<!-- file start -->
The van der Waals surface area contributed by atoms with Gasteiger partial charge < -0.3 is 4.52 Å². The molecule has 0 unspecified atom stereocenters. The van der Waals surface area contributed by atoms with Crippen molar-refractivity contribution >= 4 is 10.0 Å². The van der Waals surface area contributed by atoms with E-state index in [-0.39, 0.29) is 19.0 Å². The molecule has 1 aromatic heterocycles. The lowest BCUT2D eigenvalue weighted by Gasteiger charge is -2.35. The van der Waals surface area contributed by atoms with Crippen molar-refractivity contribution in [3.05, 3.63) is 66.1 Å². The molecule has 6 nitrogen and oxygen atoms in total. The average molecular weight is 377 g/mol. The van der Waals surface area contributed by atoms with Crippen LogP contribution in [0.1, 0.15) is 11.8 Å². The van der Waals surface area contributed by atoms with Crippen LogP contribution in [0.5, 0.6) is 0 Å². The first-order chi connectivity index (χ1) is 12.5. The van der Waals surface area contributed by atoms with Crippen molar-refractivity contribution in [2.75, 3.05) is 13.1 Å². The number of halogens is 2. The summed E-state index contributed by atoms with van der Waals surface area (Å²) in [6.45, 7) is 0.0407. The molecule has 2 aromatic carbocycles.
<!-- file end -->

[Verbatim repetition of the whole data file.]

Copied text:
The van der Waals surface area contributed by atoms with Gasteiger partial charge < -0.3 is 4.52 Å². The molecule has 0 unspecified atom stereocenters. The van der Waals surface area contributed by atoms with Crippen molar-refractivity contribution >= 4 is 10.0 Å². The van der Waals surface area contributed by atoms with E-state index in [-0.39, 0.29) is 19.0 Å². The molecule has 1 aromatic heterocycles. The lowest BCUT2D eigenvalue weighted by Gasteiger charge is -2.35. The van der Waals surface area contributed by atoms with Crippen molar-refractivity contribution in [3.05, 3.63) is 66.1 Å². The molecule has 6 nitrogen and oxygen atoms in total. The average molecular weight is 377 g/mol. The van der Waals surface area contributed by atoms with Crippen LogP contribution in [0.1, 0.15) is 11.8 Å². The van der Waals surface area contributed by atoms with Crippen LogP contribution in [0.5, 0.6) is 0 Å². The first-order chi connectivity index (χ1) is 12.5. The van der Waals surface area contributed by atoms with Crippen molar-refractivity contribution in [2.75, 3.05) is 13.1 Å². The number of halogens is 2. The summed E-state index contributed by atoms with van der Waals surface area (Å²) in [6.45, 7) is 0.0407. The molecule has 2 aromatic carbocycles.